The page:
Rhabdomyosarcoma (RMS) is the most common pediatric soft tissue sarcoma. Intensive multi-modal therapeutic regimens have increased overall survival in the last 25 years, but 25% of patients still succumb to disease, thus necessitating the identification of novel targets for therapy. In this study, we identified that Bub1b is necessary for the growth and survival of both ARMS and ERMS cells using a loss of function high-throughput shRNA screen. Using many additional Bub1b shRNA sequences, we were able to confirm that human RMS cells were more sensitive to Bub1b knockdown compared to human fibroblasts or human ovarian cancer cells. Knockdown of Bub1b also resulted in significant suppression of RMS xenografts growth in vivo. Mechanistically, flow cytometry analysis of knockdown Bub1b cells had an increase in >4N DNA content. Live-cell time-lapse microscopy studies provided direct evidence that knockdown of Bub1b promotes endoreduplication, eventually causing mitotic catastrophe. Further, ChIP assay demonstrated that Forkhead Box M1 (FoxM1), an essential transcriptional factor for G1/S transition and mitotic progression, directly binds to the Bub1b promoter. Luciferase reporter assay showed that FoxM1-binding region is critical for the activation of the Bub1b promoter. Suppression of FoxM1, either by shRNA or the inhibitor siomycin A, led to reduction of Bub1b expression and inhibition of cell growth and survival in vitro. These findings indicate that the FoxM1-Bub1b axis is important for the growth and survival of RMS cells and may be a target for RMS therapy in the future.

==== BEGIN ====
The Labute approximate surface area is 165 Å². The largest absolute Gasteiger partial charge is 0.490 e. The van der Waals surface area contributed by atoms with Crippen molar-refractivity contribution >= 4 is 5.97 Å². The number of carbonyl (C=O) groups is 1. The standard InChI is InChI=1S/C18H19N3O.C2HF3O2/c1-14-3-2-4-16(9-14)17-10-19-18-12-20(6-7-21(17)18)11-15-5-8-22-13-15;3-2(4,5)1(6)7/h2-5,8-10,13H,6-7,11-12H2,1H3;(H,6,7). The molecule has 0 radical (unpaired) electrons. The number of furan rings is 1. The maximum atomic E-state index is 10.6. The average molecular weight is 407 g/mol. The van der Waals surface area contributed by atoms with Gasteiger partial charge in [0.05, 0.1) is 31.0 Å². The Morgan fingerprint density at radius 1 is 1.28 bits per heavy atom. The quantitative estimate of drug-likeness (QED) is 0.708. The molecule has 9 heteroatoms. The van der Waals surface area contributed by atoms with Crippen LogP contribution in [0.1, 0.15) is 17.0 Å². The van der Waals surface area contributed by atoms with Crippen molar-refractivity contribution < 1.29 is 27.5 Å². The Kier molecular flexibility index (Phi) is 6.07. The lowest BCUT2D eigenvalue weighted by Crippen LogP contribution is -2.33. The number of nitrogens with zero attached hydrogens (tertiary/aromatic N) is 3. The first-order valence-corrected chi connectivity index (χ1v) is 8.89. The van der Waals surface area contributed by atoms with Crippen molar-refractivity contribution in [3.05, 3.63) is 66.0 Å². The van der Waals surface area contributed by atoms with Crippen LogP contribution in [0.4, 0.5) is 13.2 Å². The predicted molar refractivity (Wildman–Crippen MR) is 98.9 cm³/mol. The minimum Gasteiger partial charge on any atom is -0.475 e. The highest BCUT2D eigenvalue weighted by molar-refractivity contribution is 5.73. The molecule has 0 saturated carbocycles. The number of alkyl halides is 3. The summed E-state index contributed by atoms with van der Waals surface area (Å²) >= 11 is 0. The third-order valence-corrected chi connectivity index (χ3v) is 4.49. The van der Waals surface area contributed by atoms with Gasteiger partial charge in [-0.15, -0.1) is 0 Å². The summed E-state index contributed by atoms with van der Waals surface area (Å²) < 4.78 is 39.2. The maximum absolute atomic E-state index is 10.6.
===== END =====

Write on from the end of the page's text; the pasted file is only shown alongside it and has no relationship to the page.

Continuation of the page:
Citation Format: {Authors}. {Abstract title} [abstract]. In: Proceedings of the AACR-NCI-EORTC International Conference: Molecular Targets and Cancer Therapeutics; 2011 Nov 12-16; San Francisco, CA. Philadelphia (PA): AACR; Mol Cancer Ther 2011;10(11 Suppl):Abstract nr A203.